Just heard of a new publisher opening up in Thunder Bay: It’s always nice to hear of a new imprint opening up, and a new Thunder Bay success story to be — especially since I’ll be looking for a publisher myself soon enough.

Lastly, another big convergence — or coincidence — that happened earlier this month. More work-related than novel, but… I did a search for, a domain name I’ve been searching out for the website design-side of my day job, and happened to find out it was expired the day before it was coming back on the market. Managed to scoop it within an hour of its release. Thought that was cool (though I won’t be able to do anything with it for a while — too many other websites in production ahead of that one…)

Not sure what all these convergences — or coincidences — mean. But I’m going to take them all as good signs, and run with it.

Until tomorrow…


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5 Responses to Convergences & Connecticutions – Day 193

  1. Tara Benwell says:

    Connecticutions! I have a hard enough time spelling Connecticut! Thanks for the mention, Graham. I actually read another post today about “signs from the universe”:
    I wouldn’t have found it if I wasn’t busy making a twitter list of the 50 people featured in Seth’s ebook. I guess I should dedicate the list to you! Thanks again. I wonder how many others don’t know they were featured in the book. Tara Benwell SXSW Pokers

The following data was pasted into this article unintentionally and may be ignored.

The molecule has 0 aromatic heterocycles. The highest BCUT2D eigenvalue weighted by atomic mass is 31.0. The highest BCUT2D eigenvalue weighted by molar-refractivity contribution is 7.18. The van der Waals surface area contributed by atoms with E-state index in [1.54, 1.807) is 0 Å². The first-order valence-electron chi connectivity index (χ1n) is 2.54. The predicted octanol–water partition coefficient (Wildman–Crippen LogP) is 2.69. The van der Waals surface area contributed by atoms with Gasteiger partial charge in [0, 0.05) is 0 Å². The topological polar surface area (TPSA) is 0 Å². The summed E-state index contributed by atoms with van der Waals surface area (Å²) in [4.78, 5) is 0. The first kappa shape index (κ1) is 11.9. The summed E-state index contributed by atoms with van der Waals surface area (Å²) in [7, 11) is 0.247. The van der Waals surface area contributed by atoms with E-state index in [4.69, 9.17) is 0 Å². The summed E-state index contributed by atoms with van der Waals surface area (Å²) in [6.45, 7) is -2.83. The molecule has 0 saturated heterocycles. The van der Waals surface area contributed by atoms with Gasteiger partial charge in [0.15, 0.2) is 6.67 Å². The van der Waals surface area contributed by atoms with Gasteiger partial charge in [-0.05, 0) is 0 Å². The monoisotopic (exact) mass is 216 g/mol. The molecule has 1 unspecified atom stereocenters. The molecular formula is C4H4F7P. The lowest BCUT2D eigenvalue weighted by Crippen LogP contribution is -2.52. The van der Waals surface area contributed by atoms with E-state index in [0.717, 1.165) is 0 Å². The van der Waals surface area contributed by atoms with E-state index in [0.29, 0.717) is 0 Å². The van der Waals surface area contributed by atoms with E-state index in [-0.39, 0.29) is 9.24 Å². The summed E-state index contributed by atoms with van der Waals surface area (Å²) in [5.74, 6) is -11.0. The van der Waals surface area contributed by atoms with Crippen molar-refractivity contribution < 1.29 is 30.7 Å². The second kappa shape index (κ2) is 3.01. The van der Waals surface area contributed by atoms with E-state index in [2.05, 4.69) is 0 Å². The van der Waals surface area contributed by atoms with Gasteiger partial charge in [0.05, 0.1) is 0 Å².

2. Graham Strong says:

    lol – yes, Connecticutions is a mouthful. I’m still in the honeymoon period, but I believe it might be one of my most favourite words I ever made up…

    Thanks for the link and the list — I’ll have to check those out! (BTW, the list link wasn’t working — I think the exclamation point was tripping it up — so I redid it with your TinyURL to fix the link…)


  3. Graham Strong says:

    P.S. – just read the Life After College blog post — are you that “Tara” she mentions? (I’m assuming no — another convergence?)


  4. Steve Hall says:

    Graham, if I understand what you mean by “hyperlinks” within your book, you might take a look at Far from the Madding Gerund, by two of the Language Log writers, Geoff Pullum and Mark Liberman.

    In this collection of articles from the Language Log blog, they do considerable internal linking (as you would expect from a blog), and the way they expanded each of those links within the book was excellent.

  5. Graham Strong says:

    Hi Steve,

    I played with things like endnotes and footnotes to explain certain concepts. Not that they needed explaining, really, but just to sort of “add value” to the text, for mostly entertainment value.

    Like when I took English in university, the prof would explain a poem and have to explain all the references and allusions, mostly because they were so old. What I wanted to do (in a playful way) was find a way to explain those allusions within the book itself. Except that today, things change so quickly, so I wanted the references to be “refreshed” somehow over time.

    You can’t do that in print obviously, but you can do that via the Internet. If this were an ebook, you could simply link it to a web page somewhere. But how do you “link” the printed book to the Internet, without printing out all those links in the book?

    That was the question I was trying to solve. It had to be relatively easy to use, but unobtrusive to the text. I think I found a solution…

    Thanks for the link — I checked out the blog and I’m surprised I’ve never come across this site before. I’ve read several word- and grammar-related blogs before — I’m one of those 0.00003% in the world that gets excited about grammar debates. Bookmarked!